Glioblastoma

Finding keys to glioblastoma therapeutic resistance

Researchers at the University of California, San Diego School of Medicine have found one of the keys to why certain glioblastomas – the primary form of a deadly brain cancer – are resistant to drug therapy. The answer ...

Aug 26, 2014
popularity not rated yet | comments 0

Brain tumour cells found circulating in blood

(Medical Xpress)—German scientists have discovered rogue brain tumour cells in patient blood samples, challenging the idea that this type of cancer doesn't generally spread beyond the brain.

Aug 01, 2014
popularity 4.5 / 5 (6) | comments 1

Can inhaled stem cells fix your brain?

(Medical Xpress)—In certain neurosurgical procedures, like fixing pituitary glands, surgeons can remove a tumor through the nose with minimal damage to surrounding tissue. It turns out, that passing things ...

Dec 03, 2013
popularity 4.7 / 5 (19) | comments 3 | with audio podcast report

New study finds brain tumors can arise from neurons

(Medical Xpress)—Researchers from the US and Japan have shown that an aggressive type of brain tumor can arise from normal cells in the central nervous system such as neurons. The cells revert to an earlier, ...

Oct 19, 2012
popularity 5 / 5 (4) | comments 1 | with audio podcast report

New immune therapy treats brain tumors in mice

Using an artificial protein that stimulates the body's natural immune system to fight cancer, a research team at Duke Medicine has engineered a lethal weapon that kills brain tumors in mice while sparing ...

Dec 17, 2012
popularity 5 / 5 (8) | comments 3 | with audio podcast

Glioblastoma multiforme (GBM) is the most common and most aggressive malignant primary brain tumor in humans, involving glial cells and accounting for 52% of all functional tissue brain tumor cases and 20% of all intracranial tumors. Despite being the most prevalent form of primary brain tumor, GBMs occur in only 2–3 cases per 100,000 people in Europe and North America. According to the WHO classification of the tumors of the central nervous system‎, the standard name for this brain tumor is "glioblastoma"; it presents two variants: giant cell glioblastoma and gliosarcoma. Glioblastomas are also an important brain tumor in canines, and research continues to use this as a model for developing treatments in humans.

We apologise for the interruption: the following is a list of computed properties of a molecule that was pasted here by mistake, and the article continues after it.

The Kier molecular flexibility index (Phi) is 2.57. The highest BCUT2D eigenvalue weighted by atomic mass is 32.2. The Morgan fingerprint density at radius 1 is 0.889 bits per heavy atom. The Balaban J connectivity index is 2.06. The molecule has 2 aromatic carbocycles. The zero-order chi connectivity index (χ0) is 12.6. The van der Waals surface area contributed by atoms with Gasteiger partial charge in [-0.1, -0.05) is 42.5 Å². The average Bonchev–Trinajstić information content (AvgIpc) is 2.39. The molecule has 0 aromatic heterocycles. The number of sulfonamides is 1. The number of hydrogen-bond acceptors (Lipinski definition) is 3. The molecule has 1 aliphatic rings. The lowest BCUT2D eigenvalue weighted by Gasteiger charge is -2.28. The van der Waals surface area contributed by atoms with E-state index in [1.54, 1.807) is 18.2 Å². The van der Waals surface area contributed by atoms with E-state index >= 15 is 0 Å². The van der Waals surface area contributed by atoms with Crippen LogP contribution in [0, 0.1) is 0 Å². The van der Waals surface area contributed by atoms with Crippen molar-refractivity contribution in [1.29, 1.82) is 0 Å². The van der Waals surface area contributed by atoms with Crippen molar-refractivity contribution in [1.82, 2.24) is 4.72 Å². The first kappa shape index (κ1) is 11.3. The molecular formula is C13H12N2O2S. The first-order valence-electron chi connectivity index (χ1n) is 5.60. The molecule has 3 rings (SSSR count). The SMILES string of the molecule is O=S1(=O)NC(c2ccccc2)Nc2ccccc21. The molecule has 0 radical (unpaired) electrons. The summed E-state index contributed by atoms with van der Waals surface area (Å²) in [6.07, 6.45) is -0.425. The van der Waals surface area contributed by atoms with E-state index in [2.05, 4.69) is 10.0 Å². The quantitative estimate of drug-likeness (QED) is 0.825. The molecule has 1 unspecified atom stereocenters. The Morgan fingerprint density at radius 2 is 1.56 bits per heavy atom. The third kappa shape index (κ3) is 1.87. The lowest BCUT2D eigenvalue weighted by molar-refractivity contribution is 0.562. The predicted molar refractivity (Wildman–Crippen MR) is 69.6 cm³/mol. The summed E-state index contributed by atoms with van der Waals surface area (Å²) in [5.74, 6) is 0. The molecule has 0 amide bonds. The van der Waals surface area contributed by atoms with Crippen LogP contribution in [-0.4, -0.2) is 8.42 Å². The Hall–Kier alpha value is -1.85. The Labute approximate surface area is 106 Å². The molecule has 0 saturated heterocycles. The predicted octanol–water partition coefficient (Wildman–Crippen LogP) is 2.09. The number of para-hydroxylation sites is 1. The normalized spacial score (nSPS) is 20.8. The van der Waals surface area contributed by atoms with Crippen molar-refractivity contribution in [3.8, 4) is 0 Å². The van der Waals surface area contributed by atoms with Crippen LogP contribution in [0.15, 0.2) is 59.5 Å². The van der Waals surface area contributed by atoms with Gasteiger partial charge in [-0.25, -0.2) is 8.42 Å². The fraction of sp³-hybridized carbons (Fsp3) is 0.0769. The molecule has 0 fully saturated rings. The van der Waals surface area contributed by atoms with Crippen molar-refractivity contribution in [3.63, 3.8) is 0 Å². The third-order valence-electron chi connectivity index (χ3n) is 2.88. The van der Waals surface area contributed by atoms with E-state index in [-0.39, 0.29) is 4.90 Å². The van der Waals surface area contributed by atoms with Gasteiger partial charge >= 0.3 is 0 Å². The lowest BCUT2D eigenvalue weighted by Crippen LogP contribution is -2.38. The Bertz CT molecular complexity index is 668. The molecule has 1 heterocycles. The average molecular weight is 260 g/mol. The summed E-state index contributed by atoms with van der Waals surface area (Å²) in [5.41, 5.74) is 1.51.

Treatment can involve chemotherapy, radiation, radiosurgery, corticosteroids, antiangiogenic therapy, surgery and experimental approaches such as gene transfer.

With the exception of the brainstem gliomas, glioblastoma has the worst prognosis of any central nervous system (CNS) malignancy, despite multimodality treatment consisting of open craniotomy with surgical resection of as much of the tumor as possible, followed by concurrent or sequential chemoradiotherapy, antiangiogenic therapy with bevacizumab, gamma knife radiosurgery, and symptomatic management with corticosteroids. Prognosis is poor, with a median survival time of approximately 14 months.

This text uses material from Wikipedia licensed under CC BY-SA

Latest Spotlight News